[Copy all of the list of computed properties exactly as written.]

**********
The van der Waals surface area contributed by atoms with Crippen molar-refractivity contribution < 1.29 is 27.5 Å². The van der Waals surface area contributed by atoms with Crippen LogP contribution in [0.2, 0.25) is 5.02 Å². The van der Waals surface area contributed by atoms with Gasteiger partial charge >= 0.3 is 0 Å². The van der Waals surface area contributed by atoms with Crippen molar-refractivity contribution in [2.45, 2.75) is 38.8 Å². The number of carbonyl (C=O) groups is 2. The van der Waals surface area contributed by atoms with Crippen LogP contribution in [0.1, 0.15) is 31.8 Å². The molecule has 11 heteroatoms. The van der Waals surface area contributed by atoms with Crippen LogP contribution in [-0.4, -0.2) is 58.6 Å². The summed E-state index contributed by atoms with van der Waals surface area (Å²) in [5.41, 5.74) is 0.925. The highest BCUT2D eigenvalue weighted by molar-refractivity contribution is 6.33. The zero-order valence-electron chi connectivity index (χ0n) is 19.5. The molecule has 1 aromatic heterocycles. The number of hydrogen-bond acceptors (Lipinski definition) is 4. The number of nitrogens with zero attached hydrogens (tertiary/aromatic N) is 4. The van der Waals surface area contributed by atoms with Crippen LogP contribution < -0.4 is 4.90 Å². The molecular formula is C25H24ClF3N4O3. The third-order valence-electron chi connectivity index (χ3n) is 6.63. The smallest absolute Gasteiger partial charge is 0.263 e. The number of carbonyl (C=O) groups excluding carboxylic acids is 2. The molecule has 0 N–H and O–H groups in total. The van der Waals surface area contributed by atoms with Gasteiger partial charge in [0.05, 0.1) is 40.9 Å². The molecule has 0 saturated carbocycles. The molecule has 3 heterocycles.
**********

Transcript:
The van der Waals surface area contributed by atoms with Crippen molar-refractivity contribution < 1.29 is 27.5 Å². The van der Waals surface area contributed by atoms with Crippen LogP contribution in [0.2, 0.25) is 5.02 Å². The van der Waals surface area contributed by atoms with Gasteiger partial charge >= 0.3 is 0 Å². The van der Waals surface area contributed by atoms with Crippen molar-refractivity contribution in [2.45, 2.75) is 38.8 Å². The number of carbonyl (C=O) groups is 2. The van der Waals surface area contributed by atoms with Crippen LogP contribution in [0.1, 0.15) is 31.8 Å². The molecule has 11 heteroatoms. The van der Waals surface area contributed by atoms with Crippen LogP contribution in [-0.4, -0.2) is 58.6 Å². The summed E-state index contributed by atoms with van der Waals surface area (Å²) in [5.41, 5.74) is 0.925. The highest BCUT2D eigenvalue weighted by molar-refractivity contribution is 6.33. The zero-order valence-electron chi connectivity index (χ0n) is 19.5. The molecule has 1 aromatic heterocycles. The number of hydrogen-bond acceptors (Lipinski definition) is 4. The number of nitrogens with zero attached hydrogens (tertiary/aromatic N) is 4. The van der Waals surface area contributed by atoms with Crippen LogP contribution < -0.4 is 4.90 Å². The molecular formula is C25H24ClF3N4O3. The third-order valence-electron chi connectivity index (χ3n) is 6.63. The smallest absolute Gasteiger partial charge is 0.263 e. The number of carbonyl (C=O) groups excluding carboxylic acids is 2. The molecule has 0 N–H and O–H groups in total. The van der Waals surface area contributed by atoms with Gasteiger partial charge in [0.05, 0.1) is 40.9 Å². The molecule has 0 saturated carbocycles. The molecule has 3 heterocycles.